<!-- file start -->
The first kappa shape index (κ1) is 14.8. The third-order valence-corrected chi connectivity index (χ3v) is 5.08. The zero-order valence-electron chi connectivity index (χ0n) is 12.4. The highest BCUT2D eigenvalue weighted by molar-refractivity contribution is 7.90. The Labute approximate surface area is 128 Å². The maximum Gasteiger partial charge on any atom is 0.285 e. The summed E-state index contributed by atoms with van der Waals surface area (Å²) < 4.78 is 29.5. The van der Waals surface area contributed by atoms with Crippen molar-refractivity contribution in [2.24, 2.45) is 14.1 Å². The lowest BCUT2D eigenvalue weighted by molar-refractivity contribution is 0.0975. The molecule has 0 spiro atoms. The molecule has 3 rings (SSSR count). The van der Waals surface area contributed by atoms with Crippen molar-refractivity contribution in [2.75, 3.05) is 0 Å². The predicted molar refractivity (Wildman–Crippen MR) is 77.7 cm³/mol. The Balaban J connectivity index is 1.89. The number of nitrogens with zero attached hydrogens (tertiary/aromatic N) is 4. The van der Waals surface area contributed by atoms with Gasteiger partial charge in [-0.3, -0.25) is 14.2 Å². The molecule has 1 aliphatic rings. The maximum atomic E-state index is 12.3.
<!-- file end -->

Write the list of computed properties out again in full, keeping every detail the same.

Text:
The first kappa shape index (κ1) is 14.8. The third-order valence-corrected chi connectivity index (χ3v) is 5.08. The zero-order valence-electron chi connectivity index (χ0n) is 12.4. The highest BCUT2D eigenvalue weighted by molar-refractivity contribution is 7.90. The Labute approximate surface area is 128 Å². The maximum Gasteiger partial charge on any atom is 0.285 e. The summed E-state index contributed by atoms with van der Waals surface area (Å²) < 4.78 is 29.5. The van der Waals surface area contributed by atoms with Crippen molar-refractivity contribution in [2.24, 2.45) is 14.1 Å². The lowest BCUT2D eigenvalue weighted by molar-refractivity contribution is 0.0975. The molecule has 0 spiro atoms. The molecule has 3 rings (SSSR count). The van der Waals surface area contributed by atoms with Crippen molar-refractivity contribution in [2.75, 3.05) is 0 Å². The predicted molar refractivity (Wildman–Crippen MR) is 77.7 cm³/mol. The Balaban J connectivity index is 1.89. The number of nitrogens with zero attached hydrogens (tertiary/aromatic N) is 4. The van der Waals surface area contributed by atoms with Gasteiger partial charge in [-0.3, -0.25) is 14.2 Å². The molecule has 1 aliphatic rings. The maximum atomic E-state index is 12.3.